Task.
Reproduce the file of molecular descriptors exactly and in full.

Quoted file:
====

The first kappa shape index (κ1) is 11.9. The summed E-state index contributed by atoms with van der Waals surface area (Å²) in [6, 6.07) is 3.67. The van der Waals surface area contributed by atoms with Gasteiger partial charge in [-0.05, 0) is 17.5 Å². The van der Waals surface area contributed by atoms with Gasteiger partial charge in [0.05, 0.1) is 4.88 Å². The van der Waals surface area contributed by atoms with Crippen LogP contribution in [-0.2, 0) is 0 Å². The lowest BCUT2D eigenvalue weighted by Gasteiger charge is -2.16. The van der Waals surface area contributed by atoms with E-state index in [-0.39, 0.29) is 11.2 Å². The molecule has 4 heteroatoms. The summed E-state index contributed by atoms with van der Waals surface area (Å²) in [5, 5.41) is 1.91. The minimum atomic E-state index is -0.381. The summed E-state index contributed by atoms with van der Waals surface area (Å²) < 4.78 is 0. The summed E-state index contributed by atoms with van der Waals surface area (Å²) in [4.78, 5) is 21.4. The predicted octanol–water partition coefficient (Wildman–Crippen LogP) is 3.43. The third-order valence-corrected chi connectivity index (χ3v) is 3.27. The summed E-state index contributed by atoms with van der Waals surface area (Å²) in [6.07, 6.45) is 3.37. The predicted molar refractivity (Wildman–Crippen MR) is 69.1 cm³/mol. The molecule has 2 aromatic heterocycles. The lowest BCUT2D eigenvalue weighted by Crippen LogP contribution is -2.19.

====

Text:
The first kappa shape index (κ1) is 11.9. The summed E-state index contributed by atoms with van der Waals surface area (Å²) in [6, 6.07) is 3.67. The van der Waals surface area contributed by atoms with Gasteiger partial charge in [-0.05, 0) is 17.5 Å². The van der Waals surface area contributed by atoms with Gasteiger partial charge in [0.05, 0.1) is 4.88 Å². The van der Waals surface area contributed by atoms with Crippen LogP contribution in [-0.2, 0) is 0 Å². The lowest BCUT2D eigenvalue weighted by Gasteiger charge is -2.16. The van der Waals surface area contributed by atoms with E-state index in [-0.39, 0.29) is 11.2 Å². The molecule has 4 heteroatoms. The summed E-state index contributed by atoms with van der Waals surface area (Å²) in [5, 5.41) is 1.91. The minimum atomic E-state index is -0.381. The summed E-state index contributed by atoms with van der Waals surface area (Å²) < 4.78 is 0. The summed E-state index contributed by atoms with van der Waals surface area (Å²) in [4.78, 5) is 21.4. The predicted octanol–water partition coefficient (Wildman–Crippen LogP) is 3.43. The third-order valence-corrected chi connectivity index (χ3v) is 3.27. The summed E-state index contributed by atoms with van der Waals surface area (Å²) in [6.07, 6.45) is 3.37. The predicted molar refractivity (Wildman–Crippen MR) is 69.1 cm³/mol. The molecule has 2 aromatic heterocycles. The lowest BCUT2D eigenvalue weighted by Crippen LogP contribution is -2.19.